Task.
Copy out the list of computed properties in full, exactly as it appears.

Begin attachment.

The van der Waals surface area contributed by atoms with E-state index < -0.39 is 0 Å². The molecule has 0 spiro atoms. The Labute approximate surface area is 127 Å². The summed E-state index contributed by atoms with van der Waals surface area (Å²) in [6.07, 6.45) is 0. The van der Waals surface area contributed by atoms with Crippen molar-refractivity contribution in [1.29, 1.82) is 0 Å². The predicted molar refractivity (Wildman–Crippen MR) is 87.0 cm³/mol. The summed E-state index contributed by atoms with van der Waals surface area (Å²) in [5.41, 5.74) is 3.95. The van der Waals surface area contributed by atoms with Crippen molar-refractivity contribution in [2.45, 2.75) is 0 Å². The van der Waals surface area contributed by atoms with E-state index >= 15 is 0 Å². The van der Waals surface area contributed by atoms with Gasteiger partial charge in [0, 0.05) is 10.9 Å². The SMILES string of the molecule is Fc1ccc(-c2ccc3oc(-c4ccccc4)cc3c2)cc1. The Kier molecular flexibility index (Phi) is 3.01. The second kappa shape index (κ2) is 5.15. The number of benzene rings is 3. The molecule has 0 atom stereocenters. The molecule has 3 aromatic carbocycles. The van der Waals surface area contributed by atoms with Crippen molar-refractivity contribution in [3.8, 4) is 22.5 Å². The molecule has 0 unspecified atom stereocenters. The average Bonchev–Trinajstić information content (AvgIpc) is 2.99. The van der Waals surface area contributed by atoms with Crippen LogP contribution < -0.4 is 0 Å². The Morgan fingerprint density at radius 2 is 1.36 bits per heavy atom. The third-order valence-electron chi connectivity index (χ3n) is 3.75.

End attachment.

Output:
The van der Waals surface area contributed by atoms with E-state index < -0.39 is 0 Å². The molecule has 0 spiro atoms. The Labute approximate surface area is 127 Å². The summed E-state index contributed by atoms with van der Waals surface area (Å²) in [6.07, 6.45) is 0. The van der Waals surface area contributed by atoms with Crippen molar-refractivity contribution in [1.29, 1.82) is 0 Å². The predicted molar refractivity (Wildman–Crippen MR) is 87.0 cm³/mol. The summed E-state index contributed by atoms with van der Waals surface area (Å²) in [5.41, 5.74) is 3.95. The van der Waals surface area contributed by atoms with Crippen molar-refractivity contribution in [2.45, 2.75) is 0 Å². The van der Waals surface area contributed by atoms with E-state index >= 15 is 0 Å². The van der Waals surface area contributed by atoms with Gasteiger partial charge in [0, 0.05) is 10.9 Å². The SMILES string of the molecule is Fc1ccc(-c2ccc3oc(-c4ccccc4)cc3c2)cc1. The Kier molecular flexibility index (Phi) is 3.01. The second kappa shape index (κ2) is 5.15. The number of benzene rings is 3. The molecule has 0 atom stereocenters. The molecule has 3 aromatic carbocycles. The van der Waals surface area contributed by atoms with Crippen molar-refractivity contribution in [3.8, 4) is 22.5 Å². The molecule has 0 unspecified atom stereocenters. The average Bonchev–Trinajstić information content (AvgIpc) is 2.99. The van der Waals surface area contributed by atoms with Crippen LogP contribution < -0.4 is 0 Å². The Morgan fingerprint density at radius 2 is 1.36 bits per heavy atom. The third-order valence-electron chi connectivity index (χ3n) is 3.75.